On your second point, I believe you are correct. I agree that this proposal ALONE may not do much to increase participation. The proposal is actually a fairly minor change -- adding national championships to the other races where wetsuits are already allowed.

It should be part of a broader effort to make USMS OW races better known and more accessible to triathletes and other swimmers who do not participate in OW races; that is really the key. This is just a step in that direction, one that doesn't really cost much to implement.

The Fortress
May 22nd, 2008, 11:22 AM
Interesting tactic. Withholding official "Nats Champ" status and All-American status to attempt to entice the WS into joining the revered non-WS ranks. Behavior modification. Do you think it'll work? I don't know ... Guess I'd put my money on the WS gaining official status down the line. Now, I have to go make reservations to swim in the OW fin race since I'm in a snit about LC zones ... :bolt:

Oh, WS seems much more performance enhancing than the LZR.

aquageek
May 22nd, 2008, 11:46 AM
I would guess that the vast majority of OW races nationwide are held in waters 68 or above. So, that pretty much eliminates the need for a wetsuit. Further, if the race is strictly swimming (not part of a triathlon) there is no need to "save the legs" by wearing a wetsuit. Lastly, other than a handful of extreme OW events, most OW events are 5K or less, and usually markedly less.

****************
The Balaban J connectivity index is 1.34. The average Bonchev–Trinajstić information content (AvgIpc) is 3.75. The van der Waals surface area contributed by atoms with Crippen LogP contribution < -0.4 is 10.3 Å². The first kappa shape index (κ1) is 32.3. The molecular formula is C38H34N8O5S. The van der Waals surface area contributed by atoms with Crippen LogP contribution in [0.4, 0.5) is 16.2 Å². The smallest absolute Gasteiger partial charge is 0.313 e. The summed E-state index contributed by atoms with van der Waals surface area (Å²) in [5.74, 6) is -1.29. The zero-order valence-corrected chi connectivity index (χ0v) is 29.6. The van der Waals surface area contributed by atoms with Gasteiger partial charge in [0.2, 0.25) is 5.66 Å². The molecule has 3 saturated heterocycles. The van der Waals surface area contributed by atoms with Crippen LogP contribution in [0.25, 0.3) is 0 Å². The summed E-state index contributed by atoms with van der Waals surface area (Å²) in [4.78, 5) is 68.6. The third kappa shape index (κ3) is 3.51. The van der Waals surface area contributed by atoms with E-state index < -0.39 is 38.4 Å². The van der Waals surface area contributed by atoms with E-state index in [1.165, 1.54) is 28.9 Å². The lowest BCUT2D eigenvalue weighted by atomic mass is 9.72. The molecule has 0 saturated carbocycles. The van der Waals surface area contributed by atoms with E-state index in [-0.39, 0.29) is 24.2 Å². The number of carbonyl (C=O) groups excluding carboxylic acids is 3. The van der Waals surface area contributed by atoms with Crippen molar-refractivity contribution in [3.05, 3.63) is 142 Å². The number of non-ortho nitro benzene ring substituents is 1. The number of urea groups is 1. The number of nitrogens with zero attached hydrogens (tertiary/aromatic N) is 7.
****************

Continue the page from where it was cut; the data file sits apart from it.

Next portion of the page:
If you have the pleasure of hanging around a bunch of tris, the first question asked of any swim is "is it westuit legal?" What the heck? I have no idea this obsession with the wetsuit. If they don't practice in a wetsuit, the water is warm enough and the distance is short, what's the need?

I say if USMS is gonna allow these things, make them go in the first wave about 2 minutes ahead of me so I can mow them down and humiliate them further.

I would suggest making them wear pink wetsuits but I suspect that Fort and (S)he-Man would rush right out to buy one as they are fashion mavens.

Chris Stevenson
May 22nd, 2008, 12:36 PM
If you have the pleasure of hanging around a bunch of tris, the first question asked of any swim is "is it westuit legal?" What the heck? I have no idea this obsession with the wetsuit. If they don't practice in a wetsuit, the water is warm enough and the distance is short, what's the need?


The need, of course, is performance enhancement...and for some, an extra security blanket. I know several accomplished triathletes who have suffered panic attacks in the OW portion of the swim, particularly in choppy water with poor visibility.